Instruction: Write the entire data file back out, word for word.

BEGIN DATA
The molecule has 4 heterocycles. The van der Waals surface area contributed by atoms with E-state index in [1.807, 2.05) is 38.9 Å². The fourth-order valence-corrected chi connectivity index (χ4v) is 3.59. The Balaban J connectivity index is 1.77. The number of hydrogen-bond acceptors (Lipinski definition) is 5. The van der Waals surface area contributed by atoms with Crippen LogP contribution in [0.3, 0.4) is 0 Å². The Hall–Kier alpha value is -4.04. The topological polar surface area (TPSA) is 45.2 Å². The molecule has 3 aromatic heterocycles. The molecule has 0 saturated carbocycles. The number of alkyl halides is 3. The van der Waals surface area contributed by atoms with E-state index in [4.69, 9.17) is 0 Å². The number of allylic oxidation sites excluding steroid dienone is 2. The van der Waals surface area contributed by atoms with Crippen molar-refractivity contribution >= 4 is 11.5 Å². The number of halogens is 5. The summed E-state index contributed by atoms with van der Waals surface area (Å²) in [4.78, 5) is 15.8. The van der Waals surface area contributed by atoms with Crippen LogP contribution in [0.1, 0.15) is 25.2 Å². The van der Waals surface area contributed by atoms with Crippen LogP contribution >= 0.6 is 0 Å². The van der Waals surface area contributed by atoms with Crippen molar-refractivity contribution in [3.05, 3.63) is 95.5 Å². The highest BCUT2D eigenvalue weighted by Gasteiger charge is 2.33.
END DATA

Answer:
The molecule has 4 heterocycles. The van der Waals surface area contributed by atoms with E-state index in [1.807, 2.05) is 38.9 Å². The fourth-order valence-corrected chi connectivity index (χ4v) is 3.59. The Balaban J connectivity index is 1.77. The number of hydrogen-bond acceptors (Lipinski definition) is 5. The van der Waals surface area contributed by atoms with Crippen LogP contribution in [0.3, 0.4) is 0 Å². The Hall–Kier alpha value is -4.04. The topological polar surface area (TPSA) is 45.2 Å². The molecule has 3 aromatic heterocycles. The molecule has 0 saturated carbocycles. The number of alkyl halides is 3. The van der Waals surface area contributed by atoms with E-state index in [4.69, 9.17) is 0 Å². The number of allylic oxidation sites excluding steroid dienone is 2. The van der Waals surface area contributed by atoms with Crippen molar-refractivity contribution >= 4 is 11.5 Å². The number of halogens is 5. The summed E-state index contributed by atoms with van der Waals surface area (Å²) in [4.78, 5) is 15.8. The van der Waals surface area contributed by atoms with Crippen LogP contribution in [0.1, 0.15) is 25.2 Å². The van der Waals surface area contributed by atoms with Crippen LogP contribution >= 0.6 is 0 Å². The van der Waals surface area contributed by atoms with Crippen molar-refractivity contribution in [3.05, 3.63) is 95.5 Å². The highest BCUT2D eigenvalue weighted by Gasteiger charge is 2.33.